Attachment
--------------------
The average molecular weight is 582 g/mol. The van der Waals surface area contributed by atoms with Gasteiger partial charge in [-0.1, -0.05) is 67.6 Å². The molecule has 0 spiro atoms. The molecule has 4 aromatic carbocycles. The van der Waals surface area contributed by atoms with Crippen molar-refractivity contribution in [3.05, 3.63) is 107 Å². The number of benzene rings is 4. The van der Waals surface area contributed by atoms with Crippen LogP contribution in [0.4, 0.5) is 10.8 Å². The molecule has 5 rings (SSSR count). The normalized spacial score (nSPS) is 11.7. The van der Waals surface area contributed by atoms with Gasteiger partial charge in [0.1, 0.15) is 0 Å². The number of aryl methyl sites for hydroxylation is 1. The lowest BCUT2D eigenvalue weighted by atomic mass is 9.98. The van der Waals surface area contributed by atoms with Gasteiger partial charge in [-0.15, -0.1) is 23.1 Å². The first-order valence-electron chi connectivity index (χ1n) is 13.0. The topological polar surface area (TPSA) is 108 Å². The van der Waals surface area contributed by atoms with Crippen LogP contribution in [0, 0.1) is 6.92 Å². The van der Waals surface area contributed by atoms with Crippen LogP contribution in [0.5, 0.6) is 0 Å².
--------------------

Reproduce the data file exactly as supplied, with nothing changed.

The average molecular weight is 582 g/mol. The van der Waals surface area contributed by atoms with Gasteiger partial charge in [-0.1, -0.05) is 67.6 Å². The molecule has 0 spiro atoms. The molecule has 4 aromatic carbocycles. The van der Waals surface area contributed by atoms with Crippen molar-refractivity contribution in [3.05, 3.63) is 107 Å². The number of benzene rings is 4. The van der Waals surface area contributed by atoms with Crippen LogP contribution in [0.4, 0.5) is 10.8 Å². The molecule has 5 rings (SSSR count). The normalized spacial score (nSPS) is 11.7. The van der Waals surface area contributed by atoms with Gasteiger partial charge in [0.1, 0.15) is 0 Å². The number of aryl methyl sites for hydroxylation is 1. The lowest BCUT2D eigenvalue weighted by atomic mass is 9.98. The van der Waals surface area contributed by atoms with Gasteiger partial charge in [-0.15, -0.1) is 23.1 Å². The first-order valence-electron chi connectivity index (χ1n) is 13.0. The topological polar surface area (TPSA) is 108 Å². The van der Waals surface area contributed by atoms with Crippen LogP contribution in [0, 0.1) is 6.92 Å². The van der Waals surface area contributed by atoms with Crippen LogP contribution in [0.5, 0.6) is 0 Å².